Barack Obama's election is mega change from George W. Bush's calamitous imperialism. However, those who believe he is a flawless icon will be sorely disappointed. Not only is Obama mortal, but legitimate questions regarding some of his decisions were raised during the campaign, continued with liberals and progressives grumbling over cabinet appointments, his equivocating on a campaign promise to approve faith-based aid on an agreement by religious charities not to discriminate in hiring, sending 17,000 additional troops to Afghanistan and the $787 billion Stimulus Bill. (Some economists argue that the legislation is a plan for rehabilitation, not stimulation.)
New York writer Jill Nelson's essay, "The Audacity of Whiteness: Framing Barack Obama," (Huffington Post) is provocative, insightful, and many will claim, sacrilegious.
Nelson says, "I know that it's bad form to mention race and upset the new post-race apple cart. The one that doesn't even have a Black chauffeur, (he's) been laid off or taken the buyout. (At least 300 Black journalists left the print media in 2007, and there's every indication that 2008 was worse.) In this brave new world, the playing field's level, Dr. King's dream has been realized and it's all about meritocracy. Yet, a look at the unbelievably white American media reminds us that even with a Black president, little has changed in terms of who frame the issues. For the most part, media looks like a meeting of the White Citizens Council, circa 1956-as determined to retain control of the dialogue as those racists were to maintain the southern way of life."
Staccato-like, Nelson challenges the myth that Obama magically ushered in a colorless era substantially devoid of race-based inequities. Her rebuttal to blinding euphoria is compelling: "Why is it okay for George Will to have President Obama to dinner with conservative white journalists with not a Black face in the room?; The vast majority of journalists, talking heads and experts discussing the new president (and his administration) are white; Is this time for change we can believe in or is it still time for Black to get back?; The absence of African Americans is appalling in light of the plethora of white people from someplace else getting paid to examine, spin and explain Barack Obama to Americans," Blacks as well.
Too many Blacks fail to realize that they are one of countless special interest groups pounding on Obama's door. Euphoric expectations notwithstanding, the reality is, unless Blacks present doable initiatives to Obama's administration, they will remain perennial moaners and out of the loop. Absent strategic unity, especially among Black leadership, a place at the table as equals will be as elusive as ever. But this morose scenario is by no means inevitable and would dishonor Blacks' prolonged history of pride and struggle.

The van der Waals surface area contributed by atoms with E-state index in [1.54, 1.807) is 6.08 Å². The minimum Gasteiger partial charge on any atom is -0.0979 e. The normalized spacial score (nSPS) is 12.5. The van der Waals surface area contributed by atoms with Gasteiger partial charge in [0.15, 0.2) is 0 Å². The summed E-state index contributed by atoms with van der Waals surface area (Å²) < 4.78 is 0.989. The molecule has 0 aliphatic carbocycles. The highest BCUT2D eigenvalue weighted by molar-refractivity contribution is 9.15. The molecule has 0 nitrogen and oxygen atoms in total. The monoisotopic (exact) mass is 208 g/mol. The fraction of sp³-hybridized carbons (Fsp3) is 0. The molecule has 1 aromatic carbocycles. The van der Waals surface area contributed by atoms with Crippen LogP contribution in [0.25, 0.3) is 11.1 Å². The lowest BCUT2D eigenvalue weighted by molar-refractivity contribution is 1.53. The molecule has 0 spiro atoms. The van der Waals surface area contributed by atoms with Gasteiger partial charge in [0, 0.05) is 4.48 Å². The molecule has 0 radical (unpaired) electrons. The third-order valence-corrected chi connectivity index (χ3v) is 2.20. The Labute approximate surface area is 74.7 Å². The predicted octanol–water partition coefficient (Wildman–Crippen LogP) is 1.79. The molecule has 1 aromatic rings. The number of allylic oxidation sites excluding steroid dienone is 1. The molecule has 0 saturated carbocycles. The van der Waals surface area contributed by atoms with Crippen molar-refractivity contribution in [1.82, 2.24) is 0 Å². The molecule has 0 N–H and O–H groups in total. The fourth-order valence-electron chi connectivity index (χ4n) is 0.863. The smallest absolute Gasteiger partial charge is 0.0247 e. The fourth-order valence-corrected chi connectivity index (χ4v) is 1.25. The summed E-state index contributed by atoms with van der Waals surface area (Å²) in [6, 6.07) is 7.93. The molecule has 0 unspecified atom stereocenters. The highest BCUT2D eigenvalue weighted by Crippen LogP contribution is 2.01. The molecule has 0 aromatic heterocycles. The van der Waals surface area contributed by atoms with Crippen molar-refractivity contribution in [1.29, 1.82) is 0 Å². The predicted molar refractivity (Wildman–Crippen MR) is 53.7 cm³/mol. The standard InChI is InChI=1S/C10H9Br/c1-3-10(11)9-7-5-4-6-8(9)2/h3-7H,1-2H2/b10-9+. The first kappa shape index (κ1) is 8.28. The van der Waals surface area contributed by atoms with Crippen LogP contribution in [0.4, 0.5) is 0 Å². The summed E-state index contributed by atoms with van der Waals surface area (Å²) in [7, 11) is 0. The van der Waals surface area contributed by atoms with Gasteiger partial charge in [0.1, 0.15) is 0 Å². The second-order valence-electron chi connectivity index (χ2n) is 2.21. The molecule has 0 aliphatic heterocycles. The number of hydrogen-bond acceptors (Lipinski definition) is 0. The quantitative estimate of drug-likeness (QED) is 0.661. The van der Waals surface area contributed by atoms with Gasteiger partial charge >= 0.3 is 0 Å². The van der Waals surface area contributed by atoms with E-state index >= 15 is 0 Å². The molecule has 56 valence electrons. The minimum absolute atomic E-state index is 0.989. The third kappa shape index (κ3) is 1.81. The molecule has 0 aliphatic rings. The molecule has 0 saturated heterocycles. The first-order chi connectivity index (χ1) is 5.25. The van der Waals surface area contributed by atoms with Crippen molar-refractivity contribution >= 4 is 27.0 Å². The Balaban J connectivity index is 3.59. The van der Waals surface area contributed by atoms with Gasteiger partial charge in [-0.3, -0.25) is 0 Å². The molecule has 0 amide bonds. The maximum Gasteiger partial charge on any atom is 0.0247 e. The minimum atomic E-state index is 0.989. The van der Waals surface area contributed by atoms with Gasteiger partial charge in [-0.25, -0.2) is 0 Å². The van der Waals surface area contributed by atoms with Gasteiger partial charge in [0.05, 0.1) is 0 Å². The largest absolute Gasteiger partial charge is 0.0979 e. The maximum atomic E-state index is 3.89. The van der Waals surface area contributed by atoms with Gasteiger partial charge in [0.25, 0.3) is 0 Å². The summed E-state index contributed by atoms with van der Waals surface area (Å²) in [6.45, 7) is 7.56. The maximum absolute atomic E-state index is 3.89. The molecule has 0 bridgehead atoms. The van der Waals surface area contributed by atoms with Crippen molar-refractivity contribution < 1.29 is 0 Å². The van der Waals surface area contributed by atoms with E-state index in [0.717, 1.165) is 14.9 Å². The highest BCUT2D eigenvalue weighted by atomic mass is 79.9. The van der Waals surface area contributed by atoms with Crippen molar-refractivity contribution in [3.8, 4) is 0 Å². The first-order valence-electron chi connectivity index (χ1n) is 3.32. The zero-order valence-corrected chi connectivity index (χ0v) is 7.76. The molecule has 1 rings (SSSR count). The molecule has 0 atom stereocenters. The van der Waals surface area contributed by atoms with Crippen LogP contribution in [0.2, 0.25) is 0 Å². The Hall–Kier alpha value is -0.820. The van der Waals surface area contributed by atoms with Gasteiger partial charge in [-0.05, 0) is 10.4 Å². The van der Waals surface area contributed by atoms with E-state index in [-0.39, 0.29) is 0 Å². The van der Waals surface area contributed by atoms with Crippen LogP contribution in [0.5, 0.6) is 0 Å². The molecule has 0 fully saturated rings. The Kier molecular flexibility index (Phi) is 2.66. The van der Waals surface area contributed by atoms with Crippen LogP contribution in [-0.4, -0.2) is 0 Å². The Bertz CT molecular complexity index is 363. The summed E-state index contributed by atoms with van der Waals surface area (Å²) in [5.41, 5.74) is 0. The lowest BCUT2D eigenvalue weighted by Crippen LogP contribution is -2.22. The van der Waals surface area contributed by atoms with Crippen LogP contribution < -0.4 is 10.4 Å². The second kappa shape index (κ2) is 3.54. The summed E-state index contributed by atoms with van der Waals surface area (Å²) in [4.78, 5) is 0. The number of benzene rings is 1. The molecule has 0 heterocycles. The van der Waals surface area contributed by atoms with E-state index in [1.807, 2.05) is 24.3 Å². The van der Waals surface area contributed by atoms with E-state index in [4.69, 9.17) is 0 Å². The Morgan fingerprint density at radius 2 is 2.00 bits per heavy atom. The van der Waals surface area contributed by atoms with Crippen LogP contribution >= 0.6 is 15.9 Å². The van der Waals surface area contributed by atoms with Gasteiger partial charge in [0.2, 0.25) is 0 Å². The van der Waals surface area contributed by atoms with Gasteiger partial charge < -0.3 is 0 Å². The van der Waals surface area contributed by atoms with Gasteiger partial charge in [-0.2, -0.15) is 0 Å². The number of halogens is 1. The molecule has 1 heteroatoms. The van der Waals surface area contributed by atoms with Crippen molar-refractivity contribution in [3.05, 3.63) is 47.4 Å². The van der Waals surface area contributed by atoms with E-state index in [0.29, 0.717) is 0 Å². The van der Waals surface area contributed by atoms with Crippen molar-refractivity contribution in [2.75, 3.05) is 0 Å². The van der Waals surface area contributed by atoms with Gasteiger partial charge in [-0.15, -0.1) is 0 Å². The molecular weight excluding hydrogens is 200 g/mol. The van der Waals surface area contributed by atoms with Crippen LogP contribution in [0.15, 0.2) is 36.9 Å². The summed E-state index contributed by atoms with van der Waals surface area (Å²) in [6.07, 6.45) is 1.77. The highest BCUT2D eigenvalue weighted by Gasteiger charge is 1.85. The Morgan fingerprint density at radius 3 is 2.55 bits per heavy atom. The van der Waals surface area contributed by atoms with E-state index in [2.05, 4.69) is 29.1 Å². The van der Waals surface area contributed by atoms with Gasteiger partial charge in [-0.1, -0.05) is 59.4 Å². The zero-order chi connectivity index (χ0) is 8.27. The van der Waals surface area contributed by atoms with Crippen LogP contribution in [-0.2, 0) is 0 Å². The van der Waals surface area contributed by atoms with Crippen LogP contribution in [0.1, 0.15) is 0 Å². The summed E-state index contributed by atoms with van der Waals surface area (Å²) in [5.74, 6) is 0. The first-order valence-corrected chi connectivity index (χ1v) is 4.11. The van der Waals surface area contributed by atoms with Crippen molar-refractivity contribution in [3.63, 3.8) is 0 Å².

Though ostensibly not noteworthy, President Obama's recent posthumous praise for a highly respected Native American leader raises a serious question. He praises that man's leadership and devotion to his people, but has no comparable praise for those who focus specifically on Blacks 'interests. Does this mean Obama still fears alienating whites?
Eric H. Holder Jr. is the nation's first Black Attorney-General and his Black History Month speech to hundreds of Department of Justice employees was anything but accommodating. Urging Americans, in and out of government, to action he said, "The United States is a nation of cowards that urgently needs to begin confronting the issue of race before it polarizes the country even further."
"Though this nation has proudly thought of itself as an ethnic melting pot, in things racial we have always been, and continue to be, in too many ways a nation of cowards." Is Holder Pinocchio to Obama's Geppeto, mouthing the unspeakable for a reluctant boss, or is he really someone willing to take risks and speak his mind. Even if Obama pre-sanctioned Holder's speech, he himself does not articulate clearly and forcefully, as did Holder, the continuing primacy of race in this country.
Jill Nelson: "In reality, this post-racial apple cart is for whites only, a dishonest and opportunistic effort to pretend race no longer matters now that Americans have elected Barack Obama......Post-racial is another attempt to further enshrine white privilege and white supremacy. What a waste to have (new) possibilities identified and interpreted by whites only." Barack Obama's presidency does not ipso facto alter political institutions or entrenched political processes. Thankfully, it signals, as hardly ever before, hope for real change and the possibility for an awakening throughout the land that transcends cowardice and consummates the liberty and justice it has always espoused.
Larry Aubry can be contacted at e-mail